Friday, 10 July 2009

Representing members in rural schools

A wide-ranging discussion at the Shropshire Division meeting in Shrewsbury tonight focussed on the funding pressures on rural Authorities.

I was invited to give my views as Vice-Presidential candidate – and afterwards received Shropshire’s nomination. Above all, it gave us all an opportunity to compare the issues that were common to all teachers, whether from Lewisham, Shropshire or elsewhere, as well as the particular pressures facing rural schools.

Concerns about workload, threats to pensions, support from Regional Offices, the loss of work facing supply teachers and the pressures of ‘APP’ were to the fore, as they would be in many Divisions. But concerns about how the threat of funding cuts would hit already cash-strapped rural authorities were the main subject of debate.

As I pointed out, the latest White Paper refers to the ongoing discussions about the ‘formula review’ which the DCSF are conducting to decide how funding should be distributed amongst different authorities with different levels of need.

Shropshire members pointed to the difficulties that didn’t seem to be recognised in the present funding arrangements such as the high cost of school transport in rural areas and lack of adequate internet access, as well as the conflicting pressures between protecting small village schools and adequately funding larger urban schools within a poorly-funded Authority.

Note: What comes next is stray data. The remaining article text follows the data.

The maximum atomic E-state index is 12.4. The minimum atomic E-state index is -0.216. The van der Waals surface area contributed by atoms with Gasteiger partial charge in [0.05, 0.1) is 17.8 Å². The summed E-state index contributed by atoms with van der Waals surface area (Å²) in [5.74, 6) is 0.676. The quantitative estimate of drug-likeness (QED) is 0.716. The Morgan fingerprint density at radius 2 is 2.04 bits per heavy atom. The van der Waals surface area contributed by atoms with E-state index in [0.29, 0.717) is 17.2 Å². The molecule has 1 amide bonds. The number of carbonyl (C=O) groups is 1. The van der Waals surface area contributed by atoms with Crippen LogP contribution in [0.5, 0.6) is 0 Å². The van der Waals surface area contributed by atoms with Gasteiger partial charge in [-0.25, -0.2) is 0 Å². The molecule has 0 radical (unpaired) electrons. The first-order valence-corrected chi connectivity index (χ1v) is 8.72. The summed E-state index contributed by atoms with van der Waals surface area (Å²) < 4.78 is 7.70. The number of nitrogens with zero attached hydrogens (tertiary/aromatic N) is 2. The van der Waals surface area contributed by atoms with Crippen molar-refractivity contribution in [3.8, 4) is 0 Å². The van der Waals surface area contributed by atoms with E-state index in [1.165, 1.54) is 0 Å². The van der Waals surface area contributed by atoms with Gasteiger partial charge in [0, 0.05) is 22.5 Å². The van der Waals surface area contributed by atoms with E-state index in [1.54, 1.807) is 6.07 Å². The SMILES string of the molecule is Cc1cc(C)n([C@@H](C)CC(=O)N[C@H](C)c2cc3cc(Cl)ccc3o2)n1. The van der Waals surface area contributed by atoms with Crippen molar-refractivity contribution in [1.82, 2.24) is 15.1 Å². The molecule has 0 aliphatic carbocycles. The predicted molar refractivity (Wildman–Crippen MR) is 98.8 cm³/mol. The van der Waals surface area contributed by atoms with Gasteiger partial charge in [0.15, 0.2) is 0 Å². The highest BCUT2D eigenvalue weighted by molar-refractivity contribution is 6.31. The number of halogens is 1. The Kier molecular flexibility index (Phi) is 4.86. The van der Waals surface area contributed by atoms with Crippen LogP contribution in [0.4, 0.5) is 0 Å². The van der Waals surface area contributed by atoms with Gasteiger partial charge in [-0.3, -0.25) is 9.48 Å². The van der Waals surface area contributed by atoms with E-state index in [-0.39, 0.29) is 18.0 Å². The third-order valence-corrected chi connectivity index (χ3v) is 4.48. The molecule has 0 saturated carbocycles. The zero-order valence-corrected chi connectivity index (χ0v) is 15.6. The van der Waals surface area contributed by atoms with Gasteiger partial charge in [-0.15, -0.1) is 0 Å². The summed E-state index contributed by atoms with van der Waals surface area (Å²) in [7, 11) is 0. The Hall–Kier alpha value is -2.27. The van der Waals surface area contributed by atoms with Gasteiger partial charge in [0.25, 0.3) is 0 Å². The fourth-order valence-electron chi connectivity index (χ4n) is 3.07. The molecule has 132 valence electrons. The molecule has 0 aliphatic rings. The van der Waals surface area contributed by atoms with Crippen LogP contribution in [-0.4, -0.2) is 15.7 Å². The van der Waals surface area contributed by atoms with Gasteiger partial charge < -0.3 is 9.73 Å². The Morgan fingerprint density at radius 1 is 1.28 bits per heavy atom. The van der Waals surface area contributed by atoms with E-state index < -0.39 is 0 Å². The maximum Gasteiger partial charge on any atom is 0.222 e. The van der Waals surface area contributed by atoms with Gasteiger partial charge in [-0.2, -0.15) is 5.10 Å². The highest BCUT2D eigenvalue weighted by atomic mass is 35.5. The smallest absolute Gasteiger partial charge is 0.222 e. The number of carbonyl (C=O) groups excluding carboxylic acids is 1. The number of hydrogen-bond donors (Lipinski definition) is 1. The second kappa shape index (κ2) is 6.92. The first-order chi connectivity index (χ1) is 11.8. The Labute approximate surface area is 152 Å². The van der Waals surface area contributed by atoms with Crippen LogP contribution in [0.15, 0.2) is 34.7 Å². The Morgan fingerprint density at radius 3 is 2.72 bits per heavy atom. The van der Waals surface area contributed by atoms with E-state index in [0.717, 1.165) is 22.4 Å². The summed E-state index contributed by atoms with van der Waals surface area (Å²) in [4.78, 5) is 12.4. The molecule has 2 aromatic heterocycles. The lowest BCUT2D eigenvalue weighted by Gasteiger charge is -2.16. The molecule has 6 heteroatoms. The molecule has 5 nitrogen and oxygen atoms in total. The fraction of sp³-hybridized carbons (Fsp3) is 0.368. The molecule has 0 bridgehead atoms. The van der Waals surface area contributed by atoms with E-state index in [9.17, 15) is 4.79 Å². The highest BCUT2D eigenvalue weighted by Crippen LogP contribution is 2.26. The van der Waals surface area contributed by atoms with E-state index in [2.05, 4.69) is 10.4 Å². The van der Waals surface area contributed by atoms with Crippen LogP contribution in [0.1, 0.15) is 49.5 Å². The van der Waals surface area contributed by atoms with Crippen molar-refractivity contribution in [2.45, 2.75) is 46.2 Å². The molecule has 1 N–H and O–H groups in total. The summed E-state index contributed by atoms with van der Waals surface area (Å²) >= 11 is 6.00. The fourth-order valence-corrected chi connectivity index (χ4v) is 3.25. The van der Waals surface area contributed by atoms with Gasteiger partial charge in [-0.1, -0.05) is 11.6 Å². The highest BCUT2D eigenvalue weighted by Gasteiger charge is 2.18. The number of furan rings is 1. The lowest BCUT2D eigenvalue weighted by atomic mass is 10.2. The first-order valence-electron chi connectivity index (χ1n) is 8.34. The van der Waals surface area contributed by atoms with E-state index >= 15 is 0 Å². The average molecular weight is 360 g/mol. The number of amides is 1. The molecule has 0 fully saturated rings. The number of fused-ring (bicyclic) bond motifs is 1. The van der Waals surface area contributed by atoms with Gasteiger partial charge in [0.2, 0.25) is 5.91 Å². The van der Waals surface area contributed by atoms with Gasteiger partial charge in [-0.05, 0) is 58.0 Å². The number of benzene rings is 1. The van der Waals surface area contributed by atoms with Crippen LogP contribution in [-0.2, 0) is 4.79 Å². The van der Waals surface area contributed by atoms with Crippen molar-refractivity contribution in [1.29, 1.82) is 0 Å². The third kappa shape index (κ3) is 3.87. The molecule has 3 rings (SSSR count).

We discussed how funding had to be needs-led – making sure all schools were adequately funded to meet the needs of their students – instead of just having schools and Authorities argue about how best to carve up an inadequate overall budget cake. But with the ‘cake’ threatened by government cutbacks, we all recognised that a national battle to defend education funding would have to be fought, linking up with parents and local communities too.

But the Union needs to recognise the particular pressures on rural areas, which are not often discussed at Conferences which can sometimes be dominated by larger metropolitan areas. The White Paper’s solution to protect rural schools by looking at ‘shared posts’ and federations to provide ‘value for money’ could add to the pressures on staff. I agreed to pursue the suggestion of a national meeting aimed at bringing rural associations together to discuss specific concerns such as funding, school closures and union organisation.

I hope Shropshire’s nomination will help towards getting me elected as a National Officer where I would seek to help convene just such a meeting.


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